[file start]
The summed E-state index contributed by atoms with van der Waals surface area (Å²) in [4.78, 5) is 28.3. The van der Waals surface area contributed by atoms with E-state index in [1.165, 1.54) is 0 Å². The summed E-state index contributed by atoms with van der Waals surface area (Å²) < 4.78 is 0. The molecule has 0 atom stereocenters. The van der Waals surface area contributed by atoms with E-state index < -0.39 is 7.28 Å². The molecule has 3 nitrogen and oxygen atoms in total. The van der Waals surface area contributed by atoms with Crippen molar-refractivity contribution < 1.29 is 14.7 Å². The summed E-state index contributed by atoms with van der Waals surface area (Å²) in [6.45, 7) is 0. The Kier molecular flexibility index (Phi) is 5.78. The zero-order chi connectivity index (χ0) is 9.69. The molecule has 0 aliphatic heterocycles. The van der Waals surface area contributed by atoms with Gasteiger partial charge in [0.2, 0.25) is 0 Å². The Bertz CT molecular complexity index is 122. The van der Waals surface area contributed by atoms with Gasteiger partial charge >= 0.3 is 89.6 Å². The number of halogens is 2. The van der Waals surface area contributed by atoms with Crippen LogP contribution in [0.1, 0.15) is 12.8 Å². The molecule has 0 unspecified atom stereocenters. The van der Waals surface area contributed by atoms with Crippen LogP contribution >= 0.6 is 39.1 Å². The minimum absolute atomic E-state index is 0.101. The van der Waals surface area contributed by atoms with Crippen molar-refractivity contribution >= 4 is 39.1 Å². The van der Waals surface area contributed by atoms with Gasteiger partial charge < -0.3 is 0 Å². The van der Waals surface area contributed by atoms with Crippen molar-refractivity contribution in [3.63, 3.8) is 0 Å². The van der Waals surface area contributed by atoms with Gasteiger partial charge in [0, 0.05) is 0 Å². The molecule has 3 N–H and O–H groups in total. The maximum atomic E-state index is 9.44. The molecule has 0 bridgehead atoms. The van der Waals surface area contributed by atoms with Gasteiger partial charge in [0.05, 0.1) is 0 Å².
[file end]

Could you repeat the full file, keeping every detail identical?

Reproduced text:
The summed E-state index contributed by atoms with van der Waals surface area (Å²) in [4.78, 5) is 28.3. The van der Waals surface area contributed by atoms with E-state index in [1.165, 1.54) is 0 Å². The summed E-state index contributed by atoms with van der Waals surface area (Å²) < 4.78 is 0. The molecule has 0 atom stereocenters. The van der Waals surface area contributed by atoms with E-state index < -0.39 is 7.28 Å². The molecule has 3 nitrogen and oxygen atoms in total. The van der Waals surface area contributed by atoms with Crippen molar-refractivity contribution < 1.29 is 14.7 Å². The summed E-state index contributed by atoms with van der Waals surface area (Å²) in [6.45, 7) is 0. The Kier molecular flexibility index (Phi) is 5.78. The zero-order chi connectivity index (χ0) is 9.69. The molecule has 0 aliphatic heterocycles. The van der Waals surface area contributed by atoms with Gasteiger partial charge in [0.2, 0.25) is 0 Å². The Bertz CT molecular complexity index is 122. The van der Waals surface area contributed by atoms with Gasteiger partial charge >= 0.3 is 89.6 Å². The number of halogens is 2. The van der Waals surface area contributed by atoms with Crippen LogP contribution in [0.1, 0.15) is 12.8 Å². The molecule has 0 unspecified atom stereocenters. The van der Waals surface area contributed by atoms with Crippen LogP contribution >= 0.6 is 39.1 Å². The minimum absolute atomic E-state index is 0.101. The van der Waals surface area contributed by atoms with Crippen molar-refractivity contribution >= 4 is 39.1 Å². The van der Waals surface area contributed by atoms with Gasteiger partial charge < -0.3 is 0 Å². The van der Waals surface area contributed by atoms with Crippen molar-refractivity contribution in [3.63, 3.8) is 0 Å². The van der Waals surface area contributed by atoms with Gasteiger partial charge in [0, 0.05) is 0 Å². The molecule has 3 N–H and O–H groups in total. The maximum atomic E-state index is 9.44. The molecule has 0 bridgehead atoms. The van der Waals surface area contributed by atoms with Gasteiger partial charge in [0.05, 0.1) is 0 Å².